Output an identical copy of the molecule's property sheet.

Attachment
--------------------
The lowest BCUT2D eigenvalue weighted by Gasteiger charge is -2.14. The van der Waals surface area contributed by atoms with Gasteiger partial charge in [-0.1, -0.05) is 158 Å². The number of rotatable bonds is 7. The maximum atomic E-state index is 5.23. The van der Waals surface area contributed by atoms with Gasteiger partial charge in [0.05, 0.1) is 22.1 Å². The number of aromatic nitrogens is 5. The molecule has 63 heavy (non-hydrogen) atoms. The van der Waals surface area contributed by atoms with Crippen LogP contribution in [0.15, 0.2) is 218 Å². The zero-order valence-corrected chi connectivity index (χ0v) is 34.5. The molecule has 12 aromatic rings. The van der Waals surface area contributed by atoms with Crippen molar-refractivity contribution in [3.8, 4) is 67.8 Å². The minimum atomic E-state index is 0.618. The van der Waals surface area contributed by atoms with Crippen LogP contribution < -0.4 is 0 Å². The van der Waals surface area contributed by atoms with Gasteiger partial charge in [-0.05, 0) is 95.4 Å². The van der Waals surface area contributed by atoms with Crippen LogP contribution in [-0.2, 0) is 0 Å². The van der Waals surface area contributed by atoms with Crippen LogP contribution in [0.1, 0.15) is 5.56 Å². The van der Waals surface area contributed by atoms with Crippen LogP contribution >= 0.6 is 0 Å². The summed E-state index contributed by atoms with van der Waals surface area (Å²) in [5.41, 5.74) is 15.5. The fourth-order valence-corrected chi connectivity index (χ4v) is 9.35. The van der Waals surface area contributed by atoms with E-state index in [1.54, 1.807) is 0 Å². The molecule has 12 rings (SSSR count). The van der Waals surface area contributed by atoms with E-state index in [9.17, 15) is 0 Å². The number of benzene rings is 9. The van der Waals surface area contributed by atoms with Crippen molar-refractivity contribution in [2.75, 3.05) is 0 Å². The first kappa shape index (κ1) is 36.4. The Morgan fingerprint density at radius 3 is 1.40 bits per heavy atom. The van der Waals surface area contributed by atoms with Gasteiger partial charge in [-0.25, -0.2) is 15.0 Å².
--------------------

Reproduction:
The lowest BCUT2D eigenvalue weighted by Gasteiger charge is -2.14. The van der Waals surface area contributed by atoms with Gasteiger partial charge in [-0.1, -0.05) is 158 Å². The number of rotatable bonds is 7. The maximum atomic E-state index is 5.23. The van der Waals surface area contributed by atoms with Gasteiger partial charge in [0.05, 0.1) is 22.1 Å². The number of aromatic nitrogens is 5. The molecule has 63 heavy (non-hydrogen) atoms. The van der Waals surface area contributed by atoms with Crippen LogP contribution in [0.15, 0.2) is 218 Å². The zero-order valence-corrected chi connectivity index (χ0v) is 34.5. The molecule has 12 aromatic rings. The van der Waals surface area contributed by atoms with Crippen molar-refractivity contribution in [3.8, 4) is 67.8 Å². The minimum atomic E-state index is 0.618. The van der Waals surface area contributed by atoms with Crippen LogP contribution < -0.4 is 0 Å². The van der Waals surface area contributed by atoms with Gasteiger partial charge in [-0.05, 0) is 95.4 Å². The van der Waals surface area contributed by atoms with Crippen LogP contribution in [-0.2, 0) is 0 Å². The van der Waals surface area contributed by atoms with Crippen LogP contribution in [0.1, 0.15) is 5.56 Å². The van der Waals surface area contributed by atoms with Crippen LogP contribution >= 0.6 is 0 Å². The summed E-state index contributed by atoms with van der Waals surface area (Å²) in [5.41, 5.74) is 15.5. The fourth-order valence-corrected chi connectivity index (χ4v) is 9.35. The van der Waals surface area contributed by atoms with E-state index in [1.54, 1.807) is 0 Å². The molecule has 12 rings (SSSR count). The van der Waals surface area contributed by atoms with E-state index in [9.17, 15) is 0 Å². The number of benzene rings is 9. The van der Waals surface area contributed by atoms with Crippen molar-refractivity contribution in [2.75, 3.05) is 0 Å². The first kappa shape index (κ1) is 36.4. The Morgan fingerprint density at radius 3 is 1.40 bits per heavy atom. The van der Waals surface area contributed by atoms with Gasteiger partial charge in [-0.25, -0.2) is 15.0 Å².